Diversity – The Key To Gut Health

The formula is simple: Diverse diet = Diverse gut bacteria = Good health.

Diversifying our diet is the single best thing we can do to improve our gut microflora.

The problem is we do not have a diverse diet. I don’t know about you, but I grew up eating a pretty typical North American diet. Lots of chicken, white bread, Instant flavoured rice, spaghetti with meat sauce, pizza... you get the idea. In terms of vegetables, canned peas and potatoes were about it. No wonder I was so sick!

This is not just about a processed diet vs a whole food diet. Yes, a processed food diet is bad for our good microbes, but a whole food diet that is not diverse can also be problematic. Most of us consume no more than 15 different foods in a week! This is not diversity even if we hit all the food groups.

Some people eliminate entire food groups just because they heard that they are bad. This eliminates an entire range of foods that feed many beneficial bacterial species. And believe it or not there are still people – adult people – who refuse to eat vegetables and they are proud of it. Vegetables are the most important food group in terms of feeding the different species of beneficial bacteria in our gut.

It comes down basic diversity. If you look at any natural ecosystem, more diverse systems are the healthiest and more resilient. The same goes with our body.

Our ancestors ate a wider variety of foods and they also ate different varieties of the same food. This was good for the soil since crop diversity helped protect against potential crop loss.

Today, agriculture does not function that way. Farmers grow few crops and rarely grow more than one variety. There are over 6000 varieties of tomatoes , each with different properties and nutrient composition. We are missing out on a lot. And while we cannot possible consume 6000 different varieties, we can expand our repertoire, especially in the summer and seek out as many varieties as we can find. This is especially true for those who must eliminate certain foods due to allergies and sensitivities.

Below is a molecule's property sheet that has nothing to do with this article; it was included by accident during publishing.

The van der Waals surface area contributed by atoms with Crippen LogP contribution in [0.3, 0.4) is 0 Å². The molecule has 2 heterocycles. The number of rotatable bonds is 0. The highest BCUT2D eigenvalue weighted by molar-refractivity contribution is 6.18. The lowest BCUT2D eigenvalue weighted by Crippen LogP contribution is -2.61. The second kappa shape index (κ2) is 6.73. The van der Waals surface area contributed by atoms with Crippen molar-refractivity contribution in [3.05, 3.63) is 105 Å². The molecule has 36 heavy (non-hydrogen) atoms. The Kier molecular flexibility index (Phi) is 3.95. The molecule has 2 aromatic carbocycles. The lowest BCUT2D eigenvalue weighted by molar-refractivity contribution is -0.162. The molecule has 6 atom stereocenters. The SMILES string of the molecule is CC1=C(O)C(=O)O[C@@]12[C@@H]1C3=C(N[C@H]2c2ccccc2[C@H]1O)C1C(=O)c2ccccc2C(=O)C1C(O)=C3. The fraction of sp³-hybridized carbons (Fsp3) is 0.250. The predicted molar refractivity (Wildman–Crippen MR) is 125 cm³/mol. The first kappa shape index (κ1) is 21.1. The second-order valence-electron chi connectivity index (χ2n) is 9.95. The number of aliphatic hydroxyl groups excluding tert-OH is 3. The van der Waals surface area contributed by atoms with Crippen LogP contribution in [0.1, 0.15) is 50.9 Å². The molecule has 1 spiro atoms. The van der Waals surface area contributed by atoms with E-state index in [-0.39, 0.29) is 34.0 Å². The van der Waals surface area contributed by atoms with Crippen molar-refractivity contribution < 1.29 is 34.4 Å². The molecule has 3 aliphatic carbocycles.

So while researchers continue to unravel the mystery of our gut, we can still eat a diversity of foods. These provide our body with valuable prebiotics that help our residential bacteria flourish.

This week, I challenge you to buy three new foods you do not eat regularly. They can be foods you have never had or foods you like, but for some reason never buy.

Here are a few things you can do to diversify:

  • Buy yellow or rainbow beets instead of red beets. Choose purple or white carrots instead of orange. Look for heritage varieties and buy them when you find them.
  • Go to farmer’s markets and talk to the local farmers. Generally, these are the farmers who grow a variety of crops. Let them know you are interested in trying different varieties of lettuces, tomatoes, or potatoes.
  • Shop at ethnic stores and look for new grains and legumes. If you are unsure about how to cook them just ask!
  • Go to ethnic restaurants – this way someone else can prepare the foods for you.
  • Join a local foraging club. Wild foods have the highest amounts prebiotics and phytonutrients out there!
  • Try new herbs and spices. There are a huge number of different types of thymes, mints, and basils.
  • If you find beans and lentils cause a lot of gas, chances are they were not prepared properly. Try cooking them from scratch! I guarantee you they are far less gas-inducing.

Think of the fun you are going to have! Your microbes with be happier too!

References

Mark L. Heiman, Frank L. Greenway. A healthy gastrointestinal microbiome is dependent on dietary diversity. Molecular Metabolism, 2016; DOI: 10.1016/j.molmet.2016.02.005